Using co-production within mental health training when working with refugee or migrant community groups
Tribe, R. 2019. Using co-production within mental health training when working with refugee or migrant community groups. International Journal of Mental Health.
This paper will discuss examples of mental health training developed and co-produced in active partnership with two communities, one in Britain and one in Sri Lanka. This work has taken place in community settings, not within the consulting room. The learning had a bi-directional flow; through these partnerships, both partners/groups shared and developed their understanding of diverse cultures, idioms of distress, explanatory mental health models and ways of dealing with these. This expanded everyone’s knowledge, understanding and repertoires of practice. The work in Britain was audited through a range of psychometric tests and that in Sri Lanka through questionnaires. Semi-structured interviews also took place with both groups as did meetings with a range of key informants.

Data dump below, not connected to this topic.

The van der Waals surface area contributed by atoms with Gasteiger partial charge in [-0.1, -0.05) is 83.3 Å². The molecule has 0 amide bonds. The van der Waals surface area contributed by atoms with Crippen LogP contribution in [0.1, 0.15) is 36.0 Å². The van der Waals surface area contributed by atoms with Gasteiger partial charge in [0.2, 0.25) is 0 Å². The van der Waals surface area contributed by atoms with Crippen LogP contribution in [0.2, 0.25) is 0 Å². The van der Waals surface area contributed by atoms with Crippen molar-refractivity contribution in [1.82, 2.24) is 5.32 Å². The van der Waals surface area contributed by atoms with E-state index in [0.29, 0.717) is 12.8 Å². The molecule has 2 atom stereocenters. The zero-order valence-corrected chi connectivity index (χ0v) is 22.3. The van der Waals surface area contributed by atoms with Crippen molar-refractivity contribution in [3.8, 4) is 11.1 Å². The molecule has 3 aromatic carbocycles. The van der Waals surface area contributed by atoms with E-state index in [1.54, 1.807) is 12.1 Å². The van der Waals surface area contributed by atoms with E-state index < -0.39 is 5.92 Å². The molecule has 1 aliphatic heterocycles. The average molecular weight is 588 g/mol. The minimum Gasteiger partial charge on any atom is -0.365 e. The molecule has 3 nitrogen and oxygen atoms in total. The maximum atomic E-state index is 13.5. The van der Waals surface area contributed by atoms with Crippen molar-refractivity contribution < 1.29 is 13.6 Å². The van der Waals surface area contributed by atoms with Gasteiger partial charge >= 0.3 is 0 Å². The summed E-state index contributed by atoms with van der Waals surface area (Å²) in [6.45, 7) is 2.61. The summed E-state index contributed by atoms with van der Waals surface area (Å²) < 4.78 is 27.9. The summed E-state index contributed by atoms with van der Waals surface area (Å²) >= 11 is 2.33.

Working beyond the clinic can benefit people, who have obliquely been labelled, as ‘hard to reach’ groups and who may find it difficult to access mental health services or who find services inappropriate. Therefore, community groups may be well positioned to bridge this gap in non-stigmatising, accessible and culturally appropriate ways. Evidence has begun to emerge suggesting that mental health services developed in conjunction with service users and the wider community may lead to better usage, more appropriate and accessible services, and to an improved sense of inclusivity. The implications of this for the global mental health debate will be briefly considered as will health pluralism and the importance of language and using a mother tongue.
|Journal||International Journal of Mental Health|
|Publisher||Taylor & Francis|
|Accepted author manuscript|
File Access Level
|Digital Object Identifier (DOI)||doi:10.1080/00207411.2019.1693087|
|Web address (URL)||https://doi.org/10.1080/00207411.2019.1693087|
|Online||26 Nov 2019|
|Publication process dates|
|Accepted||11 Nov 2019|
|Deposited||09 Dec 2019|
|Copyright holder||© 2019 Taylor & Francis|
|Copyright information||This is an Accepted Manuscript of an article published by Taylor & Francis in International Journal of Mental Health on 26/11/2019, available online: http://www.tandfonline.com/10.1080/00207411.2019.1693087.|
Accepted author manuscript
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